Thus, Conscious Capitalism is Mackey's exploration of his outside the box model which upends almost all conventional business concepts and yet became a success. His co-author Professor Raj Sisodia whose book Firms of Endearment: How World Class Companies Profit from Passion and Purpose describes other such outlier businesses. Sisodia shows why they succeeded in outperforming their S&P benchmarks from 1996-2011 with annualized 21% versus 6.5% returns. We learn in Conscious Capitalism why and how they compare with Whole Foods Market, which is also fascinating, all with similar superior working conditions, higher wages, open books, lower administrative and marketing costs. Whole Foods Markets' policy is that no one can be paid more than 19 times the average salary of its full-time employees, all of whom work in teams.
The bottom line for Whole Foods Market is not money - but similar to those companies in portfolios of endowments, mutual funds and pension plans using triple-bottom line (people, planet, profit) accounting as developed by the Global Reporting Initiative (GRI) and favored by the UN Principles for Responsible Investing (www.unpri.org) whose institutional investor members manage $33 trillion of assets. So, Conscious Capitalism spells out the practices which Mackey, I and many others believe will restore the trust which has been eroded, both in corporations and markets, and will allow capitalism to continue.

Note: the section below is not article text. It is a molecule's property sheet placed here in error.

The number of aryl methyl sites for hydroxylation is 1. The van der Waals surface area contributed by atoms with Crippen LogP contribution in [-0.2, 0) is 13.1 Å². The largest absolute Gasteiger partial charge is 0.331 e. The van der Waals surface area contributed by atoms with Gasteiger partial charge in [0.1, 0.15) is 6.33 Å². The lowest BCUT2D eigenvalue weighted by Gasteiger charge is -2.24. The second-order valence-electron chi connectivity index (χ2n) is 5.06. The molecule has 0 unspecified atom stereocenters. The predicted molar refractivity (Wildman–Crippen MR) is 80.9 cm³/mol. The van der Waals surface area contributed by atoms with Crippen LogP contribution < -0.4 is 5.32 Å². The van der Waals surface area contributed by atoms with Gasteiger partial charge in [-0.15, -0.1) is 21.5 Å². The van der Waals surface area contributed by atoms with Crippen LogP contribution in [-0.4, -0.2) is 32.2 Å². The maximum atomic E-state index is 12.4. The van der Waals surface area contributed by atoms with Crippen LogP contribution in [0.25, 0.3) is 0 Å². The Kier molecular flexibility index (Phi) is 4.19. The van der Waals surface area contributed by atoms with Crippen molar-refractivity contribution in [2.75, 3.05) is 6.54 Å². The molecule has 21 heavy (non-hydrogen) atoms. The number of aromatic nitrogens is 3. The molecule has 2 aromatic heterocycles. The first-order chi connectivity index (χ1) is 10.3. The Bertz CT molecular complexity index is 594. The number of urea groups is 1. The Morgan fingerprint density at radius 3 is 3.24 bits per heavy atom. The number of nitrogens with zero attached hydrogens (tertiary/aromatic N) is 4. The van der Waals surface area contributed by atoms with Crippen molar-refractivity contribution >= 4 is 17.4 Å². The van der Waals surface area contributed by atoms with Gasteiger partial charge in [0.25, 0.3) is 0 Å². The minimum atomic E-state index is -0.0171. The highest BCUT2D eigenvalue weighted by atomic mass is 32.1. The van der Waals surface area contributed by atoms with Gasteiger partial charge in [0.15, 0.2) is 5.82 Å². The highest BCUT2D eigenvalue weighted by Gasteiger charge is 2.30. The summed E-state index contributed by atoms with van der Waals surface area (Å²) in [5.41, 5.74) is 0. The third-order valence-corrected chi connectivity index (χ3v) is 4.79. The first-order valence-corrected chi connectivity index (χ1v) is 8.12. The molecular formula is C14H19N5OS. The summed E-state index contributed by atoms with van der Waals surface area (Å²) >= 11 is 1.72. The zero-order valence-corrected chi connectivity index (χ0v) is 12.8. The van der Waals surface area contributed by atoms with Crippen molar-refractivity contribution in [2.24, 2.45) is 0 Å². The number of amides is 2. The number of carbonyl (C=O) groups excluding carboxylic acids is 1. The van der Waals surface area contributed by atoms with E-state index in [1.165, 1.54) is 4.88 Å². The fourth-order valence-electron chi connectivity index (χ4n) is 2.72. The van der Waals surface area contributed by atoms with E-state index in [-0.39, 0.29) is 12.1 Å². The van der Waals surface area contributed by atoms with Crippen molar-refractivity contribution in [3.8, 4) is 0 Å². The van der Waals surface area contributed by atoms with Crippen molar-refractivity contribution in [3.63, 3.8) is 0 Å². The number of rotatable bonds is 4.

Mackey's greatest criticisms are of orthodox economists and their dysfunctional textbooks and models which failed so badly in 20008. He challenges their myths of profit-maximizing and "externalizing" costs to others and how Wall Street analysts' short-termism affects adversely both corporations and management, as well as shareholders. Mackey has been criticized in many ways beyond the fact that Whole Foods Market is not unionized. Yet his employees seem satisfied with their jobs and health-insurance plan and wellness program. He sums up qualities of the cultures of conscious companies and organizations as TACTILE: Trust, Accountability, Caring, Transparency, Integrity, Loyalty and Egalitarianism. On page 273 is a credo for Conscious Capitalism and how companies with higher purposes to serve the common good and all their stakeholders will become the norm and help our societies evolve toward more freedom, harmony, prosperity and compassion.
To find such a credo and ideals articulated by a libertarian-leaning business leader of an iconic company is refreshing! I also believe it can point to a more sustainable future for our human family. I was invited to present at a conference organized by Conscious Capitalism Inc. run by co-author Raj Sisodia in which John Mackey participated along with a group of like-minded executives from Wall Street firms and business institutes. Our discussions were wide-open, far-reaching beyond today's financial orthodoxies. In our current world of crises, breakdowns, conflicts and gridlock, we need positive solutions more than ever. I welcome this book and hope asset-managers will take heed.
Disclosure: I am long WFM. I wrote this article myself, and it expresses my own opinions. I am not receiving compensation for it (other than from Seeking Alpha). I have no business relationship with any company whose stock is mentioned in this article.